When I was younger and had boundless energy, it seems that I spent vast amounts of time online. I wasn't really into games, chatting, or other social pursuits, however -- I was completely and totally obsessed with how computers and networks function. I spent that time learning various computer languages; developing a close relationship with routing, switching, BGP, OSPF, spanning-tree, and other network technologies; building workstations and servers, and so on and so forth. I don't really recall a time when there was a clear distinction between work and nonwork; it all fell in the same pile. When I was building ISPs, there was always work to be done, day and night. As a consultant, that remains true. Testing and reviewing IT hardware and software follows those lines as well. I used to joke with friends that at some point, I'd give it all up and become a goat farmer.
Now it seems I actually am becoming a goat farmer.
Perhaps I'm slowing down somewhat. I still spend at least 10 hours a day in front of the computer, but at some point I began to need a separation from that world. I have apparently found it at the other end of the technological spectrum -- I'm getting into farming.
I have chickens and pigs, bought a tractor, and find myself actually enjoying heading out into the fields and getting "real work" done. It really couldn't be further from my normal routine. That's probably why it's so enticing. I spent most of this weekend stumping and clearing an overgrown field to prepare it for three new pigs. In the spring, I'll add the goats to fulfill my tongue-in-cheek prediction from years past.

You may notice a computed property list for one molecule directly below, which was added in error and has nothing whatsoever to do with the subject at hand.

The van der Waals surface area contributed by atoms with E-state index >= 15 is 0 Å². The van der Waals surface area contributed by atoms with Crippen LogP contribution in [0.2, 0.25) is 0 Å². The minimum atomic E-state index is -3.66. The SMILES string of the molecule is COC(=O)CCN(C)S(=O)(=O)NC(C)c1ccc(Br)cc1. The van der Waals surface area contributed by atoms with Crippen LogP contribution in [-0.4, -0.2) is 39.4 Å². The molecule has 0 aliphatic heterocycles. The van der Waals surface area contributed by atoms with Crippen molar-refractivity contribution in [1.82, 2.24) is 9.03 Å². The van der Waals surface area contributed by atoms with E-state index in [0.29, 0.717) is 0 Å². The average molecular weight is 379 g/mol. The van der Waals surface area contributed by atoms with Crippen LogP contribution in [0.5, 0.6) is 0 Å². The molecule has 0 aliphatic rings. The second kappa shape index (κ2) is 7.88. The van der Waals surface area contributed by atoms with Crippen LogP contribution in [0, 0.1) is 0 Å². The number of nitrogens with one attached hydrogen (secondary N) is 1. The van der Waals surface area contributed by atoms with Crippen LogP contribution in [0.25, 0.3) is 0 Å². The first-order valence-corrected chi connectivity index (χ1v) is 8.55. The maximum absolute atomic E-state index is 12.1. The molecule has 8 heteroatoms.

Of course, while I'm out on the tractor pulling up 200-year-old tree stumps and running my trusty Stihl chain saw, my iPhone is in my pocket, and I have a strong Wi-Fi signal in the field. There's something very odd about sshing into a server to fix a minor problem while sitting on a running tractor.
I'm coming to this from the technical side, but there are many "real" independent farmers moving in a similar direction from the other end. This weekend, I headed out to Wellscroft Farm, a working farm with some spectacular views that also runs a business selling fencing supplies. In addition to its main focus on sheep and Border Collie breeding, the farm has pigs, goats, cattle, chickens, and hay fields, it has a large barn filled with fencing of every conceivable type. The barn is quite old but sturdy, and in an equally rustic connected building, five Dell workstations with flat-screen monitors sit, joined by a simple LAN, and connected to the Internet via what appears to be a microwave link to a distant building equipped with broadband. They sell online via their own Web site, and are surprisingly adept at leveraging the Internet in their business. Suffice it to say, I was impressed. I also bought several sections of electrified fencing, grounding rods, and other assorted parts.
From the farmers' point of view, properly using the Internet and technology is a means to grow their business -- it's a tool like a tractor or a York rake. Their apparent full-scale adoption of that technology is somewhat surprising. From my point of view, working in the fields and herding livestock is a way to reconnect with the tangible world, unlike my normal routine of working with SQL queries and herding bits. It's also equally surprising to my high-tech friends, many of whom think I may have lost my mind. However, I can say with certainty that homegrown eggs are mighty tasty.
I have some plans to run solar-powered Wi-Fi cameras out in the fields, perhaps even integrate a fence warning system that will send me an e-mail if the electric fence goes down, and temperature probes that will do the same if temps go out of range. I don't believe that SNMP-enabled solar fence energizers are readily available, so I might have to make those myself. I'm sure that large-scale agribusiness has all manner of automated monitoring and telemetry infrastructures, but I don't believe it's really trickled down to small-scale operations yet.
So far, my forays into farming have proven cathartic. I wonder if I'll still feel that way when I head out to feed the pigs in February with temperatures hovering around -10 degrees Fahrenheit.